Police to crack down on pirating of Vargas Llosa’s newest novel

Peru’s national police (PNP) are planning operations to prevent the production and sale of pirate copies of “El sueño del celta“, the newest book by Peru’s acclaimed novelist and Nobel Prize winner Mario Vargas Llosa, according to Interior minister Fernando Barrios.

Operations will be aimed at preventing the illegal printing of the book at formal and underground printing houses, in addition to trying to halt the sale of the pirate copy of the novel on Peru’s streets, state news agency Andina reported.

Vargas Llosa’s novel was released only a week ago, but pirated versions have already appeared on Lima’s main avenues, where street merchants are selling copies for 20-30 soles (approximately $7.15-$10.70).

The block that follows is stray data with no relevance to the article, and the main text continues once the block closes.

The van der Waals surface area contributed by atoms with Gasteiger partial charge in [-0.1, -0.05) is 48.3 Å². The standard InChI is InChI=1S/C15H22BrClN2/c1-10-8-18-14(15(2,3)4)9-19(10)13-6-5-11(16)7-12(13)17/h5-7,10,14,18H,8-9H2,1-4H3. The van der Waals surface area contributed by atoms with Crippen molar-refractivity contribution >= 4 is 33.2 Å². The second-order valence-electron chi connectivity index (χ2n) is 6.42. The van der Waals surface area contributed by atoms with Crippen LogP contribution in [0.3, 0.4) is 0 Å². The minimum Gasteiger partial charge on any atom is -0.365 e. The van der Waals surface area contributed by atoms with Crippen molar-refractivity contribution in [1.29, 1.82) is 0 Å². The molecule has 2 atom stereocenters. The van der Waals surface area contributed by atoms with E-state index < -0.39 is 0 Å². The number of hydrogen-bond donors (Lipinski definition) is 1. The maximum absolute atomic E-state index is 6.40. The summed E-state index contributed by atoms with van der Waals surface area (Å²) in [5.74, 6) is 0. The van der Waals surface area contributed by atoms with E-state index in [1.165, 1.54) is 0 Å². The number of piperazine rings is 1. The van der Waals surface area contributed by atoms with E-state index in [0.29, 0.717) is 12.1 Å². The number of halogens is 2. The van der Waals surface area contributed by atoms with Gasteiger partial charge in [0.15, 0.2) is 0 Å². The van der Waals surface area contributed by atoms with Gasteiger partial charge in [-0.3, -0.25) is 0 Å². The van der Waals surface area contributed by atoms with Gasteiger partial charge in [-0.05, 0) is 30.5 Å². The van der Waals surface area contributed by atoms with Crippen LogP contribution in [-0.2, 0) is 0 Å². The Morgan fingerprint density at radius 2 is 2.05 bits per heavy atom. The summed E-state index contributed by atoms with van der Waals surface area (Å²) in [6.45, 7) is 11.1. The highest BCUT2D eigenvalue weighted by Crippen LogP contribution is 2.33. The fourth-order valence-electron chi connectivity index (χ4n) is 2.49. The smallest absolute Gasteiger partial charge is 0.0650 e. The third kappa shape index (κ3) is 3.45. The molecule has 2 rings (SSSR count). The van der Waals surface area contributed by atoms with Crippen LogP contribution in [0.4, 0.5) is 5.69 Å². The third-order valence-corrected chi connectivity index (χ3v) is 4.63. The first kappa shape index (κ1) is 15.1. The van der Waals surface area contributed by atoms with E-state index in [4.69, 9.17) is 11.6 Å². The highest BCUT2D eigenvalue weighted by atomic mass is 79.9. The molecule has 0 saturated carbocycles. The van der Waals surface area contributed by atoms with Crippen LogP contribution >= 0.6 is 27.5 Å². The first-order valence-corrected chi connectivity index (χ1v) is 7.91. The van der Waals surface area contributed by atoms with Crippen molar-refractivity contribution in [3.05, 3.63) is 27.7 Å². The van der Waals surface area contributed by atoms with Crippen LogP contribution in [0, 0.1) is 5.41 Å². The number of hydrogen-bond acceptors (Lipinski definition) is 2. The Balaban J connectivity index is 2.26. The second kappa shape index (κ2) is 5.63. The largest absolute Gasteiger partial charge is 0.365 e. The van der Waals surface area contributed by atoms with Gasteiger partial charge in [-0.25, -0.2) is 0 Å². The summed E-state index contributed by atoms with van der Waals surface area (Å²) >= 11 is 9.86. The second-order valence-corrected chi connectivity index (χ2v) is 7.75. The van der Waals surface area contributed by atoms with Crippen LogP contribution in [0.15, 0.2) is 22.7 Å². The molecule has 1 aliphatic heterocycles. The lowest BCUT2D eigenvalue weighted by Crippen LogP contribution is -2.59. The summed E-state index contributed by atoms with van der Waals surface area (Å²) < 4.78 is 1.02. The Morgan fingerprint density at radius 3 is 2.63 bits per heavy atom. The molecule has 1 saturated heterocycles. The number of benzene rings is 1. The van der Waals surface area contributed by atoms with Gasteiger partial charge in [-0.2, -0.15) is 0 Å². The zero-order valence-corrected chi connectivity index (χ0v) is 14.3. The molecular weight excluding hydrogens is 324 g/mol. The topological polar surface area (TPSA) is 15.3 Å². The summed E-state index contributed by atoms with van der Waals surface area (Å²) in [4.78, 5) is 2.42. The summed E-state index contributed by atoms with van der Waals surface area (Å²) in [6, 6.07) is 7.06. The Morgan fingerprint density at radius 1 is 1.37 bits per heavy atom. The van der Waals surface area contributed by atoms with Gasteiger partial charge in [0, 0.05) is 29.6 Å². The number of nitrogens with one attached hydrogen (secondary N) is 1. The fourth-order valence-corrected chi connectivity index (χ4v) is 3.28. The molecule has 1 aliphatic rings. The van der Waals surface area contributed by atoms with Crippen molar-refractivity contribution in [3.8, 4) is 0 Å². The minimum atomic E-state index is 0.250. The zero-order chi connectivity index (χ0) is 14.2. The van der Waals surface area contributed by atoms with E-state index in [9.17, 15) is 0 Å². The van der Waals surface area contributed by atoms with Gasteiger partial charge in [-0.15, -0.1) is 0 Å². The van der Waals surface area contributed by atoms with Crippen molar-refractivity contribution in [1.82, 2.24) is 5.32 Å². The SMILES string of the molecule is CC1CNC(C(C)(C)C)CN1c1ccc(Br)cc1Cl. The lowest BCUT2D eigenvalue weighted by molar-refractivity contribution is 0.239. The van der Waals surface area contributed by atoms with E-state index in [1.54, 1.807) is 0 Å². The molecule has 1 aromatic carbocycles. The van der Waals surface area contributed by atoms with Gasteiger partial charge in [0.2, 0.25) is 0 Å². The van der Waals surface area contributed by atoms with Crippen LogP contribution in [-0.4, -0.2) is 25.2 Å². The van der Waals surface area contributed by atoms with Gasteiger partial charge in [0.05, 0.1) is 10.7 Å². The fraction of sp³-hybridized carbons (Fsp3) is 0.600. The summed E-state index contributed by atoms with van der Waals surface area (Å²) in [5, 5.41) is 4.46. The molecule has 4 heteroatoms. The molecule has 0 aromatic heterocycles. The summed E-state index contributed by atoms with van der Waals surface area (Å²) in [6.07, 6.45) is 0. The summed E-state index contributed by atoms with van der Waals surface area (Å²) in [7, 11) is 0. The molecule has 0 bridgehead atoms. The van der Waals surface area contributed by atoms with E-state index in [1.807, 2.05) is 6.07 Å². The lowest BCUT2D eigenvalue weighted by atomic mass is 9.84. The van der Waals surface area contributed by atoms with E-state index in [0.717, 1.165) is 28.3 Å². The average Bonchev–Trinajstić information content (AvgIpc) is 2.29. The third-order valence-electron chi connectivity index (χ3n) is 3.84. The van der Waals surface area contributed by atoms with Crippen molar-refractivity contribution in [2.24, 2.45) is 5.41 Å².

While these copies are cheaper than the official version, which costs 69 soles in Lima’s book stores, some purchasers have said the pirated versions are missing about 100 pages.

“There is a constant battle against the problem of piracy, which we all know about,” said Barrios. “That’s why the interventions won’t just be against individuals, but the printing presses that massively produce [the books] in order to later sell them on corners.”

Vargas Llosa’s newest novel is based on the life of Irishman Roger Casement, who between 1903 and 1916 reported on human rights abuses by European governments and companies in the Congo and Peru’s Amazonian region, ending up in jail for his actions as a militant activist for the Irish nationalist cause.

The book was in the presses when the Peruvian author was awarded the Nobel Prize for Literature.

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